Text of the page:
Following the recent wage increases in China, the Ministry of Economic Affairs (MOEA) is scheduled to hold an investment summit tomorrow aimed at luring more China-based Taiwanese firms to invest at home.
The ministry also hopes the one-day summit at the Taipei International Convention Center can show overseas Taiwanese businesspeople how to take advantage of the nation’s research and development.
“With the economic pact between Taiwan and China, more Taiwanese firms will increase their presence locally,” Ling Chia-yuh (凌家裕), director-general of the ministry’s investment services department, told reporters on Friday.
Some homegrown companies actually gained fame by expanding into China, but they have been there for too long and need government assistance to navigate the investment environment there, Ling said. Officials said the department had seen a surge in inquiries from overseas Taiwanese businesses asking about financing, tax rebates and land allocation, to better diversify their risks by increasing investments in Taiwan.
The rise in inquiries came after Hon Hai Group (鴻海), which operates under the “Foxconn” (富士康) brand and is the world’s biggest contract electronics parts maker, and Japanese carmaker Honda raised their Chinese workers’ pay to cope with labor disputes in the past few weeks.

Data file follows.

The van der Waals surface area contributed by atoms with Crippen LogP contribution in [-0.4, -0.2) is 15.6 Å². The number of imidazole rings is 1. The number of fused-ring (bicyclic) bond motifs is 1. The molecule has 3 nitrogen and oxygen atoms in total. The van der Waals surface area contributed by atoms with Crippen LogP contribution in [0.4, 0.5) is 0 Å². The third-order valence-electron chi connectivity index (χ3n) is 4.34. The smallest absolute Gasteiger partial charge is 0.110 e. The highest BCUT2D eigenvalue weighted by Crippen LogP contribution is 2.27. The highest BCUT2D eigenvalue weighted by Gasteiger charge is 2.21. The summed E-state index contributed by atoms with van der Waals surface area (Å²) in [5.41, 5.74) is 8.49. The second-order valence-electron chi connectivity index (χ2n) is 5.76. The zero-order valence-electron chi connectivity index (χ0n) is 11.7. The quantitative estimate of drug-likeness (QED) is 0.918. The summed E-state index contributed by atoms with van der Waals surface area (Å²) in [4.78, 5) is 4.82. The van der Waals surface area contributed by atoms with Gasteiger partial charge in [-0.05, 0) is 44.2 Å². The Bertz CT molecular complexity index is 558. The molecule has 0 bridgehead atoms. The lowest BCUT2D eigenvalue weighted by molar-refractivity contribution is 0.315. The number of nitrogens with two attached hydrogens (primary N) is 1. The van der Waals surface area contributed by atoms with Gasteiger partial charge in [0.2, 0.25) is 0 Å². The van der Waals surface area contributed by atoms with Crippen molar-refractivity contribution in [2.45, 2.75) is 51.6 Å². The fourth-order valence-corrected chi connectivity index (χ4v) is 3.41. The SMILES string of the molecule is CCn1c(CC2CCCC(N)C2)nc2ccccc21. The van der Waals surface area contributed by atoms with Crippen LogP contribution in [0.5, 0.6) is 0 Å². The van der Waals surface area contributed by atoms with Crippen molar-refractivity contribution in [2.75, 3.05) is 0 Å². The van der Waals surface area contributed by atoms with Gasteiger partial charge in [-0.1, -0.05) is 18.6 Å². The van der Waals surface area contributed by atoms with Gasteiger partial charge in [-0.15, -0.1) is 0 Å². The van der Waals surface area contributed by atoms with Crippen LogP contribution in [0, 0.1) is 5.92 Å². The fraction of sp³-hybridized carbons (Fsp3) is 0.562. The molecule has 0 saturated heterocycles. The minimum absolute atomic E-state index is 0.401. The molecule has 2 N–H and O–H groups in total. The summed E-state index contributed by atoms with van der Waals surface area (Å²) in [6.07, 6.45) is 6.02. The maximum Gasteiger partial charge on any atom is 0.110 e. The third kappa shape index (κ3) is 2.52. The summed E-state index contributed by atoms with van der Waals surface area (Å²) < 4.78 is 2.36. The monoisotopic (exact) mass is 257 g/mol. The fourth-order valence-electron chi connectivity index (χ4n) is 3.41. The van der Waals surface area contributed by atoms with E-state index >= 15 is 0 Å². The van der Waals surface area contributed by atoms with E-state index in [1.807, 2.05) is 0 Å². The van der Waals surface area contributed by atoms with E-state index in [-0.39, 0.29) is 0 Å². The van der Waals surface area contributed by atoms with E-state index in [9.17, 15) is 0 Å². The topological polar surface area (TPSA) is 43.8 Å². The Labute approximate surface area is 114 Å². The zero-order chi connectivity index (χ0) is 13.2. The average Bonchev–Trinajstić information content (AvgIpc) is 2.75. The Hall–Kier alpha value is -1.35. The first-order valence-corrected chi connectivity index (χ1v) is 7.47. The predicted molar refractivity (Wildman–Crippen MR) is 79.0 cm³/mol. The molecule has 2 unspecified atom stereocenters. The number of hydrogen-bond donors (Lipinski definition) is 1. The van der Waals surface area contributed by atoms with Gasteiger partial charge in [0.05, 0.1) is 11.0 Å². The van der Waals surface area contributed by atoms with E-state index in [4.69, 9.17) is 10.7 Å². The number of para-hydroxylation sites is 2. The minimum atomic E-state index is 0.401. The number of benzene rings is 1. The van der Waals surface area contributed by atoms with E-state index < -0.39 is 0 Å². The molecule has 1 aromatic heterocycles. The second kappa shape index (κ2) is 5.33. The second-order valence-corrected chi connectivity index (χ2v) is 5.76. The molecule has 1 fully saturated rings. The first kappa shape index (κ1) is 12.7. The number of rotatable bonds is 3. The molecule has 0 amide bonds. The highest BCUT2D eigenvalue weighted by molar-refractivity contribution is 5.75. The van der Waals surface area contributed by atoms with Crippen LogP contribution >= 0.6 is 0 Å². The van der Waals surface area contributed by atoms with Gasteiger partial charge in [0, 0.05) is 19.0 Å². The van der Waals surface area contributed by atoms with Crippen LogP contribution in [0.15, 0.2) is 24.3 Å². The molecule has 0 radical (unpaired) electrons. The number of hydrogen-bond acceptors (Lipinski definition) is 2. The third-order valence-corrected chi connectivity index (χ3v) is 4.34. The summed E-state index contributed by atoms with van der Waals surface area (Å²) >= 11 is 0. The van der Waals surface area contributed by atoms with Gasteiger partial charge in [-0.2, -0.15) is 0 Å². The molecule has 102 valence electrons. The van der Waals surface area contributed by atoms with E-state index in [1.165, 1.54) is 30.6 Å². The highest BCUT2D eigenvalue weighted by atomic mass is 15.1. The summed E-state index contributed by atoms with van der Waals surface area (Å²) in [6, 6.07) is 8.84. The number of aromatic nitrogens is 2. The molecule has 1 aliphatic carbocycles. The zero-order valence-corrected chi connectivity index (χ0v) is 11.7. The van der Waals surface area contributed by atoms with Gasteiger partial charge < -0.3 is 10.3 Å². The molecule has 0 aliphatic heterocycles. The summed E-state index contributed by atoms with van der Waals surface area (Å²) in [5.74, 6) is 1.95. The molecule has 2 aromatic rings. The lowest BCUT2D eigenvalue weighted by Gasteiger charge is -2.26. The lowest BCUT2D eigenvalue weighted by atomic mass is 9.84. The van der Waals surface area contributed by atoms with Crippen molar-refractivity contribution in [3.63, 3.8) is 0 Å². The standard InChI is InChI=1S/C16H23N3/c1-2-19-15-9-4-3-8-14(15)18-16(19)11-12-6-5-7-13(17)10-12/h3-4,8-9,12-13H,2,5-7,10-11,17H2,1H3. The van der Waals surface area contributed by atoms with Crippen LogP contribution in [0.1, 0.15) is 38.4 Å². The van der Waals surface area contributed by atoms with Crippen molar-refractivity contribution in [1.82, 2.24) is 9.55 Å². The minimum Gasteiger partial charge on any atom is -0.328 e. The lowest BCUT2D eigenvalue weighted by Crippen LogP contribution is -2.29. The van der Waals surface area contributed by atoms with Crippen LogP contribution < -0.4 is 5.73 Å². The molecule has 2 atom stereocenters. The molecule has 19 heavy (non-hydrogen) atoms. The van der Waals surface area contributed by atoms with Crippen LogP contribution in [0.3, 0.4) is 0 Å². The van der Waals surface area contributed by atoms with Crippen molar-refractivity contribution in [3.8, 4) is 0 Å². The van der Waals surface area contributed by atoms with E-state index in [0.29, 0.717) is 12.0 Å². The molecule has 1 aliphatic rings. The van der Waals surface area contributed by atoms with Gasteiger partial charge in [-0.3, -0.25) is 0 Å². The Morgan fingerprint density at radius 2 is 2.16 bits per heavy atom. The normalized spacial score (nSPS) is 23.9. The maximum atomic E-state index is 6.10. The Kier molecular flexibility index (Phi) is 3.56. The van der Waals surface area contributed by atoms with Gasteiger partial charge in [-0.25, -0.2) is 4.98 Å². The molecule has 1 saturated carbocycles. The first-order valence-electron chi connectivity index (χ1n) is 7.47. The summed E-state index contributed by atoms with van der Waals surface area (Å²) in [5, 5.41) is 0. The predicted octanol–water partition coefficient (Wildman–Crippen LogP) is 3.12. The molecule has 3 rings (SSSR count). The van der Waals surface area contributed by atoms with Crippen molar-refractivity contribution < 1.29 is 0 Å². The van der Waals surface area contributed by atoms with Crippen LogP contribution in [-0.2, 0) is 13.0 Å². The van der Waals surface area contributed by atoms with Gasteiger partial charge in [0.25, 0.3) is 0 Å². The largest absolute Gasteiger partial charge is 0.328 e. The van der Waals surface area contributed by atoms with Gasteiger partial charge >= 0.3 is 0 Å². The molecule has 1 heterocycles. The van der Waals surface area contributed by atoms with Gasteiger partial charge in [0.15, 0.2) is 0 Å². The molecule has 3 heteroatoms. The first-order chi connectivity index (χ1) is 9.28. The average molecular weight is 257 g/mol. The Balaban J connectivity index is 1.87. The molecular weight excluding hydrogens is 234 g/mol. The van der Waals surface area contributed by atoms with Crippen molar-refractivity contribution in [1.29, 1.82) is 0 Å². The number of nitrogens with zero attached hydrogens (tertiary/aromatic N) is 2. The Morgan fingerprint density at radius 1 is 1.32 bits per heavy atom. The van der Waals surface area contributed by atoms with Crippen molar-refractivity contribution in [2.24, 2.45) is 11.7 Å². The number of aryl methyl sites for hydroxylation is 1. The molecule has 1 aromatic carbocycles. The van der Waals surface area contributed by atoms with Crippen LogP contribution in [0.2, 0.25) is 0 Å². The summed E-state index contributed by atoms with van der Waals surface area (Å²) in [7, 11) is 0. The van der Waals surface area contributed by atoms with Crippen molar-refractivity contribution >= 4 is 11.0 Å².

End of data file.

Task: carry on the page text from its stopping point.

Hon Hai chairman Terry Gou (郭台銘) told shareholders on June 8 that the group planned to combat the higher wages in China by moving some production lines to Taiwan if the government could provide Hon Hai with attractive labor and other terms at proposed free-trade port areas and special economic zones.
“It is obvious that the labor cost [in China] is no longer low,” the General Chamber of Commerce (全國商業總會) said in a statement on Friday.
“Taiwanese businesses have lost their advantages in setting up factories in China ... Many companies are thinking about relocating some of their production lines back to Taiwan,” the Taipei-based business association said in the statement.
Ling said on Friday that Tingyi (Cayman Islands) Holding Corp (康師傅控股), a Taiwanese-owned company that is the biggest maker of instant noodles in China, is also mulling expanding its production lines in Taiwan and transporting goods from Taiwan to its markets in central and southern China to save costs.
Speakers at tomorrow’s summit will include government and private sector officials, such as spokespeople from optical product maker Ginko International Co (金可國際), carmaker Yulon Group (裕隆集團) and tech gadget retailer CyberMart (賽博數碼).
There will also be consultancy services available for overseas Taiwanese companies on how to apply for a primary listing on Taiwan’s bourse or a secondary listing by issuing Taiwan Depository Receipts (TDRs), the officials said.
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